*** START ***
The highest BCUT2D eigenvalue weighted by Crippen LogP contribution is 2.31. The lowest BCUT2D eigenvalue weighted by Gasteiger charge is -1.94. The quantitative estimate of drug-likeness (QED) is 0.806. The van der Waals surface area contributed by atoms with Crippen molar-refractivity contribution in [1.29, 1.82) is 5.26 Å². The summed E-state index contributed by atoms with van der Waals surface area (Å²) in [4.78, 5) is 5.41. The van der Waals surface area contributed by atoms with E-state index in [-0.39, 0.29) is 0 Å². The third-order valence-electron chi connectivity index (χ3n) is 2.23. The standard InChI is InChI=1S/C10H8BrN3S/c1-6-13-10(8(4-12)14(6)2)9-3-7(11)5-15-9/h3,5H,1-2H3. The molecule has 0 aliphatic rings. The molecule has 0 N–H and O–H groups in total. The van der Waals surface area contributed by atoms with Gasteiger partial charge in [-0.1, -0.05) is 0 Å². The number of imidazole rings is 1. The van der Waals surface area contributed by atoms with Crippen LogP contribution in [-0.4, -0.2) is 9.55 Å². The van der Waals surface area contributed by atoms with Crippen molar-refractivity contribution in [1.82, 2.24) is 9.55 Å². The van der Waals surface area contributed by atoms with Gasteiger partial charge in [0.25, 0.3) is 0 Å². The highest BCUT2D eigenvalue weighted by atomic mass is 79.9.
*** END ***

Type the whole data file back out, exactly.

The highest BCUT2D eigenvalue weighted by Crippen LogP contribution is 2.31. The lowest BCUT2D eigenvalue weighted by Gasteiger charge is -1.94. The quantitative estimate of drug-likeness (QED) is 0.806. The van der Waals surface area contributed by atoms with Crippen molar-refractivity contribution in [1.29, 1.82) is 5.26 Å². The summed E-state index contributed by atoms with van der Waals surface area (Å²) in [4.78, 5) is 5.41. The van der Waals surface area contributed by atoms with E-state index in [-0.39, 0.29) is 0 Å². The third-order valence-electron chi connectivity index (χ3n) is 2.23. The standard InChI is InChI=1S/C10H8BrN3S/c1-6-13-10(8(4-12)14(6)2)9-3-7(11)5-15-9/h3,5H,1-2H3. The molecule has 0 aliphatic rings. The molecule has 0 N–H and O–H groups in total. The van der Waals surface area contributed by atoms with Gasteiger partial charge in [-0.1, -0.05) is 0 Å². The number of imidazole rings is 1. The van der Waals surface area contributed by atoms with Crippen LogP contribution in [-0.4, -0.2) is 9.55 Å². The van der Waals surface area contributed by atoms with Crippen molar-refractivity contribution in [1.82, 2.24) is 9.55 Å². The van der Waals surface area contributed by atoms with Gasteiger partial charge in [0.25, 0.3) is 0 Å². The highest BCUT2D eigenvalue weighted by atomic mass is 79.9.